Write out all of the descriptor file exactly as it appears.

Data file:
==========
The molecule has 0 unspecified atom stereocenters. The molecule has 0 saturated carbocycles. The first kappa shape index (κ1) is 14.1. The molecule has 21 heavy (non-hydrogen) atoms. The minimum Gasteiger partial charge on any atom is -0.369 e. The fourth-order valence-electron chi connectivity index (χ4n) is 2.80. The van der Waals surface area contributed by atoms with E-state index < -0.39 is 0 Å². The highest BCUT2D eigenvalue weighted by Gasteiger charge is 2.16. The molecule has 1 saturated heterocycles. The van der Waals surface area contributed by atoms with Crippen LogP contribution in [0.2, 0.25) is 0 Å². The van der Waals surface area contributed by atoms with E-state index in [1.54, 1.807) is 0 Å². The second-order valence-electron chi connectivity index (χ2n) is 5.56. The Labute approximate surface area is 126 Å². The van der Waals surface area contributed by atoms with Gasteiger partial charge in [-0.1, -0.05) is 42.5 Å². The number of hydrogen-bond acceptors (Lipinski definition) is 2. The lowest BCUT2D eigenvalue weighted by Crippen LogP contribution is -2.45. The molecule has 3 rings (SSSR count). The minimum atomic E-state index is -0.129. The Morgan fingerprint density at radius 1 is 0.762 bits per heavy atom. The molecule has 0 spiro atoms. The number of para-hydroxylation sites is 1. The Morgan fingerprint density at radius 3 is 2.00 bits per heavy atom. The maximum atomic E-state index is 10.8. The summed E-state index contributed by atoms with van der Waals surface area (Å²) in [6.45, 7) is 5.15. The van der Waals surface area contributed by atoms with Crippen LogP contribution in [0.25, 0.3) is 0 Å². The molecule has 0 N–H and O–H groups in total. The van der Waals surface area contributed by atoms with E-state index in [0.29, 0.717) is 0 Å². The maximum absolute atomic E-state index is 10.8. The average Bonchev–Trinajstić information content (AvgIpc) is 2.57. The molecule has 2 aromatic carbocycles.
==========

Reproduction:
The molecule has 0 unspecified atom stereocenters. The molecule has 0 saturated carbocycles. The first kappa shape index (κ1) is 14.1. The molecule has 21 heavy (non-hydrogen) atoms. The minimum Gasteiger partial charge on any atom is -0.369 e. The fourth-order valence-electron chi connectivity index (χ4n) is 2.80. The van der Waals surface area contributed by atoms with E-state index < -0.39 is 0 Å². The highest BCUT2D eigenvalue weighted by Gasteiger charge is 2.16. The molecule has 1 saturated heterocycles. The van der Waals surface area contributed by atoms with Crippen LogP contribution in [0.2, 0.25) is 0 Å². The van der Waals surface area contributed by atoms with E-state index in [1.54, 1.807) is 0 Å². The second-order valence-electron chi connectivity index (χ2n) is 5.56. The Labute approximate surface area is 126 Å². The van der Waals surface area contributed by atoms with Gasteiger partial charge in [-0.1, -0.05) is 42.5 Å². The number of hydrogen-bond acceptors (Lipinski definition) is 2. The lowest BCUT2D eigenvalue weighted by Crippen LogP contribution is -2.45. The molecule has 3 rings (SSSR count). The minimum atomic E-state index is -0.129. The Morgan fingerprint density at radius 1 is 0.762 bits per heavy atom. The molecule has 0 spiro atoms. The number of para-hydroxylation sites is 1. The Morgan fingerprint density at radius 3 is 2.00 bits per heavy atom. The maximum atomic E-state index is 10.8. The summed E-state index contributed by atoms with van der Waals surface area (Å²) in [6.45, 7) is 5.15. The van der Waals surface area contributed by atoms with Crippen LogP contribution in [0.25, 0.3) is 0 Å². The molecule has 0 N–H and O–H groups in total. The van der Waals surface area contributed by atoms with E-state index in [0.29, 0.717) is 0 Å². The maximum absolute atomic E-state index is 10.8. The average Bonchev–Trinajstić information content (AvgIpc) is 2.57. The molecule has 2 aromatic carbocycles.